Exclusive: Pay rise is number one priority for GPs

More than a third of GPs believe that the top priority for GPC negotiators for 2008/9 should be to achieve a pay rise, a GP survey has revealed.

Pay rise is number one priority for GPs
Pay rise is number one priority for GPs

This is an increase of 16 per cent compared with survey results from last year (GP, 1 September).

The findings appear to reflect a growing discontent among GPs about the pay freeze.

Practices saw an average fall in NHS income of 6 per cent in 2006/7, the first year in which core GMS pay was frozen. A further fall is predicted in 2007/8 after GPs again saw pay frozen.

The survey of GPs at this month's annual LMCs Conference showed that 39 per cent believed that achieving a pay rise equal to or above inflation should be the number-one aim of the GPC.

The second most popular priority was MPIG protection, which received 21 per cent of the votes.

Survey results from last year showed that the main priority (38 per cent) for GPs in 2007/8 was to ensure that no extra work was added to the quality framework.

But, this year, priorities seem to have shifted, with only 19 per cent of GPs voting for no change to the quality framework.

Commenting on the survey results, GPC chairman Dr Hamish Meldrum said that stopping the erosion of GP pay was the priority for the GPC in 2008/9.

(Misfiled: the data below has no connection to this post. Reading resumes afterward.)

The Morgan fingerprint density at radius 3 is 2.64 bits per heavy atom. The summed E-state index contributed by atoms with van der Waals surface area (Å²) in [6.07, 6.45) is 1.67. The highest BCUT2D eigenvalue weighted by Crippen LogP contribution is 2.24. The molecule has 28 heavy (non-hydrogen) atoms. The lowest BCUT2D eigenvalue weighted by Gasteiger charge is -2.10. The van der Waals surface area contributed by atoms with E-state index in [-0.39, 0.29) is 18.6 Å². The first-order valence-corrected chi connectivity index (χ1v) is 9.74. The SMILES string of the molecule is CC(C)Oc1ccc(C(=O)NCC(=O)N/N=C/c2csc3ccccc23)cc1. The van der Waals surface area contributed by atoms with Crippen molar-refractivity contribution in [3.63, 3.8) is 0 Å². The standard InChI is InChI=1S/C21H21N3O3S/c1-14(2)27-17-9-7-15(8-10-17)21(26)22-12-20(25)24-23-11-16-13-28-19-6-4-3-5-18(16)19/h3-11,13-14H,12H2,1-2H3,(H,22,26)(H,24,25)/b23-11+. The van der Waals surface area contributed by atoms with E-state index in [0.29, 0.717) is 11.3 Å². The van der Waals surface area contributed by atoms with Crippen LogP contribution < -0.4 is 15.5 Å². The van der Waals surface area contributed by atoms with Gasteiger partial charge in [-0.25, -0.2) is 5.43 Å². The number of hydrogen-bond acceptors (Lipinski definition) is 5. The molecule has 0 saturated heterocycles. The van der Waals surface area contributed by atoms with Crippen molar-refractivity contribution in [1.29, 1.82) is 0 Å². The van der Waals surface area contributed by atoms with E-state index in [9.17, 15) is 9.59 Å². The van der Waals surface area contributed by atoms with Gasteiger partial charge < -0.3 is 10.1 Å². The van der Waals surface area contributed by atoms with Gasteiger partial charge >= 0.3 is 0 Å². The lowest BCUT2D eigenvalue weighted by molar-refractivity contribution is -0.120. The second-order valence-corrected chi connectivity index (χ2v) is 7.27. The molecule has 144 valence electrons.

'I would only want to see change to the MPIG if there was some investment in the global sum, but this seems unlikely,' he said. 'We are always looking at changes to the quality framework where appropriate. It is something that is kept under constant review.

'Chronic kidney disease, for example, is an area that may be updated as the current workload appears to be too much.'

Speaking exclusively to GP earlier this month, health minister Andy Burnham refused to speculate on whether GPs could expect a pay rise in 2008/9.

'I really would talk myself out of a job if I was to talk about next year's pay round,' he said. 'That goes well beyond my pay grade.'

The DoH was unavailable for comment as GP went to press.

NHS Employers head of primary care contracting Chris Dowse said: 'These results come as no surprise as they reflect the issues we discussed with the GPC during negotiations.'

Over 80 per cent of survey respondents said Dr Meldrum should remain as GPC chairman even if he fails to negotiate a pay rise for 2008/9.

Just 13 per cent of GPs called for the GPC to ballot GPs on taking industrial action following this year's pay freeze.

Dr Meldrum said it was clear from debates at the LMCs Conference that GPs did not favour industrial action.

'There is a strong realisation that industrial action is not appropriate at this stage,' he said.

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